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    Next day the victorious general sent a message to Hyderabad, threatening to storm the city if it was not immediately surrendered. The walls were very strong, and might have been defended successfully; but the Ameers had lost heart, and six of them came out to the British camp, and laid their swords at the feet of the conqueror. But though the city was in his possession, conquest seemed only to increase his difficulties. He had to keep possession of a large hostile city, and to defend his own entrenched camp against 20,000 Beloochees, who were still in the field under Shere Mahommed, and to accomplish all this he had but 2,000 effective men under his command. Reinforcements, however, were quickly dispatched by Lord Ellenborough. They arrived safely and gave him an army of 5,000 veteran troops. In the meantime, Shere Mahommed had come within five miles of the British camp, and sent Sir Charles Napier a summons to surrender; he had an army of 20,000 men in an extremely strong position. Nothing daunted, Sir Charles Napier attacked the enemy. His plan of action was altered, on account of an unauthorised attack made by Colonel Stark with his cavalry, in consequence of the giving way of the centre before an onset of the Irish regiment. The cavalry charge, the result of a sudden inspiration, was brilliantly successful. The cavalry swept everything before them, and carried confusion and dismay into the rear of the enemy's centre. The British general instantly took advantage of this success, and, changing his plan, he led on the Irish infantry to storm the first nullah. After a fierce resistance, the scarp was mounted, and Lieutenant Coote fell wounded while in the act of waving the Beloochee standard in triumph on the summit. The Sepoys were equally successful in storming the second nullah, which was bravely defended, but ultimately carried with great loss to the enemy, who were routed in all directions, their retreating ranks being mowed down by the artillery, and pursued by the cavalry for a distance of several miles. The loss of the British in this great victory was only 270 men. Although the heat was then 110° in the shade, Sir Charles Napier rapidly pursued the enemy, so that his cavalry arrived at Meerpoor, a distance of forty miles, before Shere Mahommed could reach it. It was his capitalstrongly fortified, filled with stores of all kindsand it fell without resistance into the hands of the British general. Shere Mahommed had retreated to the stronghold of Omerkote, in the desert. Thither he was pursued by Captain Whitlie, at the head of the Light Horse. The Ameer fled with some horsemen into the desert. The garrison that remained, after a few shots, pulled down their colours, and, on the 4th of April, the British standard waved on the towers of Omerkote.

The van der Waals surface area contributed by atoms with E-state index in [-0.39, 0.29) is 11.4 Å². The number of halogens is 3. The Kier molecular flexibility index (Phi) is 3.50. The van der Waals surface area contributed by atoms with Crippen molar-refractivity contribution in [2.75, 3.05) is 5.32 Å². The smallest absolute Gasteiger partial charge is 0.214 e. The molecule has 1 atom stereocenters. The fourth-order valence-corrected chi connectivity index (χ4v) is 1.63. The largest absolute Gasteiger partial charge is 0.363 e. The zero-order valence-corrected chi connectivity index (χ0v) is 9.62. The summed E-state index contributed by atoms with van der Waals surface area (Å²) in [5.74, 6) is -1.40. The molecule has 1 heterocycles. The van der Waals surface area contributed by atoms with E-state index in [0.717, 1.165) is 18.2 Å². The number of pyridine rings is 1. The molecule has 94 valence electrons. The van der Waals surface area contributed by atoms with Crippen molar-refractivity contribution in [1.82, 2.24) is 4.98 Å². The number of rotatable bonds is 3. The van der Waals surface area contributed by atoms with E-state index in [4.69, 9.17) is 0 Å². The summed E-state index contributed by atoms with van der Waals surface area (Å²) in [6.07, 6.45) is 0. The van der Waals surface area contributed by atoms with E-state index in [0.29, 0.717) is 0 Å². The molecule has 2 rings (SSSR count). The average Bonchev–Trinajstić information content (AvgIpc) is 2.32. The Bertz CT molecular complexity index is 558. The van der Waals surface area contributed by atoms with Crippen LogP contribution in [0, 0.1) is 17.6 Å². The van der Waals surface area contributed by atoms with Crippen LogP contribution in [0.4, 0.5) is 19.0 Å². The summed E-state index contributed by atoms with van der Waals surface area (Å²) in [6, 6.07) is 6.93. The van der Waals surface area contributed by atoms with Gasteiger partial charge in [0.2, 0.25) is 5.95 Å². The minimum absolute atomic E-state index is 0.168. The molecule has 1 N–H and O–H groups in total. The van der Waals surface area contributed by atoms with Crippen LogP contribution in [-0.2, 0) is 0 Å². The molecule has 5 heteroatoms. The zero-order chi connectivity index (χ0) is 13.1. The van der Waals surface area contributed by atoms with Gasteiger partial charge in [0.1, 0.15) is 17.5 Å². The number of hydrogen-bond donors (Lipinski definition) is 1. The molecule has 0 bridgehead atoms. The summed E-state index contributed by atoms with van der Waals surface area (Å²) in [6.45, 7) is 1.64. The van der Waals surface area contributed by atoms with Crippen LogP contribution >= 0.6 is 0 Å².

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    The middle classes at that time, bent on the acquisition of Parliamentary Reform, were anxious that the movement should be conducted strictly within the bounds of legality, and without producing any social disorders. There was, however, a class of agitators who inflamed popular discontent by throwing the blame of the existing distress on machinery, on capitalists, and on the Government. This course of conduct served to encourage mobs of thieves and ruffians both in town and country, who brought disgrace upon the cause of Reform, and gave a pretext for charging the masses of the people with a lawless spirit and revolutionary tendencies. Carlile and Cobbett were the chief incendiaries. Both were brought to trial; Carlile was fined 2,000 and sentenced to two years' imprisonment, but Cobbett was acquitted as the jury were unable to agree.